6 Ways Enterprise Search is Nothing like Google Search

6 Ways Enterprise Search is Nothing like Google Search

3 minute read
Joel Oleson avatar

Google's popularity in the consumer world causes many people to have similar expectations of enterprise search.Beyond the 3000 plus engineers that Google has working on its search algorithms, ranking and relevancy of results, there are many other ways that the two cannot be compared. Taking an off the shelf product like SharePoint 2013 or Office 365 or any number of other specialty search applications designed for the enterprise simply does not work for many reasons. Here are six key differences of why Enterprise Search is nothing like Google search.

1.Google search doesn’t really do refinement

Users learn from Google that their information should be in the first 10 blue links or better.In the enterprise the first 10 documents that match your search terms aren’t likely the ones you were looking for.You’re going to have to refine by date, or narrow the results by site or department or other information.

Amazon's taxonomies and categories -- including product lines, departments and brands -- are a much better analogy of what should happen in enterprise classification.The reality is most users won’t add metadata, so data extraction and automation is a clearer path to consistent metadata for refinement.

2.Google primarily focuses on pages, Intranets search primarily focus on documents

The enterprise stopped producing lots of webpages after Frontpage went out of fashion.Documents need more care and feeding as it relates to search in order to provide relevance, context and meaning, hence the strong need for metadata strategies.

3.Inbound links are rare in the enterprise

There is little in the enterprise to automate page rank.Google has been adding social links into its algorithm. The link backs continue to be what Google search relies on to determine the page rank for its SEO.In the enterprise there are so few links that it’s extremely unreliable to give it much credibility.It's more credible to determine how close the page is from the home page of the Intranet.Click distance and popularity are a better judge for relevance.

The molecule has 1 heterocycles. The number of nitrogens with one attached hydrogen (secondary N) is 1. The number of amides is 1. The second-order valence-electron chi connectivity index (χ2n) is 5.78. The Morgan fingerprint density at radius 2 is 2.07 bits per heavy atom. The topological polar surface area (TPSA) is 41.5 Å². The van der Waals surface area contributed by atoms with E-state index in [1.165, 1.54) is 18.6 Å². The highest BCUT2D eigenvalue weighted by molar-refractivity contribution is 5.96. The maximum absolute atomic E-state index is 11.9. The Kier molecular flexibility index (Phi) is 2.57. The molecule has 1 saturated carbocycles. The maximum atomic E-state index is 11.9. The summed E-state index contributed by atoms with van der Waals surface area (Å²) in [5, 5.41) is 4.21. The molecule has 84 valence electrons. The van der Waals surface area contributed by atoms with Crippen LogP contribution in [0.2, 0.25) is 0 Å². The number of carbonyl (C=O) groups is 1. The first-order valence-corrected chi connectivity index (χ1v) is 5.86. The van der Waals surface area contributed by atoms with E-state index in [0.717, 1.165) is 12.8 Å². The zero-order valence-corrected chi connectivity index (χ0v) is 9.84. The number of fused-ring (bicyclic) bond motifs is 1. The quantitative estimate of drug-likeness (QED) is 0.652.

4.Google search is designed to create revenue

Those top results are keywords that are fought over by vendors. There’s little comparison in the enterprise.You don’t buy results in the enterprise. Even when you can be added as recommended results, these are managed.

Learning Opportunities

5.Google expects everyone will optimize their sites otherwise … 'Who cares?'

Everyone does Google's work for it. The enterprise requires strategy and partnering to get relevant, authoritative results.  People who want their information discovered on Google have to do SEO to optimize it for index, including adding titles, description, keywords, feeding pages and URLs.In the enterprise, the users often don’t know how titles, keywords and file names have any impact if any ... otherwise why are so many files missing titles?

Users must be educated and taught.  Have the information managers who manage the sources where the data lives work with the indexer to align the information.Add a process to allow departments or site owners to jockey for recommended results in enterprise search.Without some management you’ll be relying too much on out of the box algorithms for premium placement in relevance.

6.Google is designed around public use with anonymous access. It isn't designed to handle secure documents

Everything is about security in the enterprise.Every system has logins and permissions-based access to information.The difference between accessible and restricted information impacts both search performance and filters results depending on a user's rights.

The next time someone says, “Make our search like Google,” know that it doesn’t work like that.

Creative Commons Creative Commons Attribution-Share Alike 2.0 Generic License Title image by  Max Braun 

About the author

Joel Oleson

Joel was a key player in the launch of Microsoft's collaboration products from 2001 to 2008. During the launch of Microsoft’s first portal and collaboration solutions, Joel was the first dedicated SharePoint Admin for Microsoft IT internal deployments of Tahoe and Office Web Server, and later acted as Architect for the first version of SharePoint Online.

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